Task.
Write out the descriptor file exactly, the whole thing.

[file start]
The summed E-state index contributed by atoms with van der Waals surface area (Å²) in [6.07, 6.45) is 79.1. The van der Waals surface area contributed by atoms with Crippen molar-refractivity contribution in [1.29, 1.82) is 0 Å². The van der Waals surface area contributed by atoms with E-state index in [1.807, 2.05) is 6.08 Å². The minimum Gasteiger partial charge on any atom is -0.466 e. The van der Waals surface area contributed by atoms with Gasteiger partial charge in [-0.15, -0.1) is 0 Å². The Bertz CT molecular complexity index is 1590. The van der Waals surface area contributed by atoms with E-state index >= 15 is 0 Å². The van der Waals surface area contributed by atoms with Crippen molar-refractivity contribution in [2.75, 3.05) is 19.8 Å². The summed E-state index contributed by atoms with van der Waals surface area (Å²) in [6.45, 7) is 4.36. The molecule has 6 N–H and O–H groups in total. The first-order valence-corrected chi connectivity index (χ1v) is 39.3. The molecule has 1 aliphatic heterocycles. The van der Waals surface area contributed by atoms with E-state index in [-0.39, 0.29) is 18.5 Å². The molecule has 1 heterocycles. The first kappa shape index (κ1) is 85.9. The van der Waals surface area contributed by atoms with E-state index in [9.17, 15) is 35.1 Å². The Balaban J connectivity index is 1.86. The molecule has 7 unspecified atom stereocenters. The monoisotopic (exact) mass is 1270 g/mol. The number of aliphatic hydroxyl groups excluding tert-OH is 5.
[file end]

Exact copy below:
The summed E-state index contributed by atoms with van der Waals surface area (Å²) in [6.07, 6.45) is 79.1. The van der Waals surface area contributed by atoms with Crippen molar-refractivity contribution in [1.29, 1.82) is 0 Å². The van der Waals surface area contributed by atoms with E-state index in [1.807, 2.05) is 6.08 Å². The minimum Gasteiger partial charge on any atom is -0.466 e. The van der Waals surface area contributed by atoms with Gasteiger partial charge in [-0.15, -0.1) is 0 Å². The Bertz CT molecular complexity index is 1590. The van der Waals surface area contributed by atoms with E-state index >= 15 is 0 Å². The van der Waals surface area contributed by atoms with Crippen molar-refractivity contribution in [2.75, 3.05) is 19.8 Å². The summed E-state index contributed by atoms with van der Waals surface area (Å²) in [6.45, 7) is 4.36. The molecule has 6 N–H and O–H groups in total. The first-order valence-corrected chi connectivity index (χ1v) is 39.3. The molecule has 1 aliphatic heterocycles. The van der Waals surface area contributed by atoms with E-state index in [-0.39, 0.29) is 18.5 Å². The molecule has 1 heterocycles. The first kappa shape index (κ1) is 85.9. The van der Waals surface area contributed by atoms with E-state index in [9.17, 15) is 35.1 Å². The Balaban J connectivity index is 1.86. The molecule has 7 unspecified atom stereocenters. The monoisotopic (exact) mass is 1270 g/mol. The number of aliphatic hydroxyl groups excluding tert-OH is 5.